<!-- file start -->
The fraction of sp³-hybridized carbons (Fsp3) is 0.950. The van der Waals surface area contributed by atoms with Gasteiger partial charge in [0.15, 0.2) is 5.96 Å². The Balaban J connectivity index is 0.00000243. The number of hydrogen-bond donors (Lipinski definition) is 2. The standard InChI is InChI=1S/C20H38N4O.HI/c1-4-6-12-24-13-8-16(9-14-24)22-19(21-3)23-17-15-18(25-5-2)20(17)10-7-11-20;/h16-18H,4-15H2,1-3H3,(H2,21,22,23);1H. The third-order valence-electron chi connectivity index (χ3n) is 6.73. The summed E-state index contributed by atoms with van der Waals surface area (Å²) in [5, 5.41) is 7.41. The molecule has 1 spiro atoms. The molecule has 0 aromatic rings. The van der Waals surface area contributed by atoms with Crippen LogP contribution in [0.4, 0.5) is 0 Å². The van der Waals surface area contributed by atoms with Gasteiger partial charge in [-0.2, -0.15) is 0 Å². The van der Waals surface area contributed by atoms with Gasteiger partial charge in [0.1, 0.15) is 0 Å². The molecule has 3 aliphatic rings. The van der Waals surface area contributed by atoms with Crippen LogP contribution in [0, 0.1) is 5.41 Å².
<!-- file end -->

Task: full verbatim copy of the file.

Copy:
The fraction of sp³-hybridized carbons (Fsp3) is 0.950. The van der Waals surface area contributed by atoms with Gasteiger partial charge in [0.15, 0.2) is 5.96 Å². The Balaban J connectivity index is 0.00000243. The number of hydrogen-bond donors (Lipinski definition) is 2. The standard InChI is InChI=1S/C20H38N4O.HI/c1-4-6-12-24-13-8-16(9-14-24)22-19(21-3)23-17-15-18(25-5-2)20(17)10-7-11-20;/h16-18H,4-15H2,1-3H3,(H2,21,22,23);1H. The third-order valence-electron chi connectivity index (χ3n) is 6.73. The summed E-state index contributed by atoms with van der Waals surface area (Å²) in [5, 5.41) is 7.41. The molecule has 1 spiro atoms. The molecule has 0 aromatic rings. The van der Waals surface area contributed by atoms with Crippen LogP contribution in [0.4, 0.5) is 0 Å². The van der Waals surface area contributed by atoms with Gasteiger partial charge in [-0.2, -0.15) is 0 Å². The van der Waals surface area contributed by atoms with Gasteiger partial charge in [0.1, 0.15) is 0 Å². The molecule has 3 aliphatic rings. The van der Waals surface area contributed by atoms with Crippen LogP contribution in [0, 0.1) is 5.41 Å².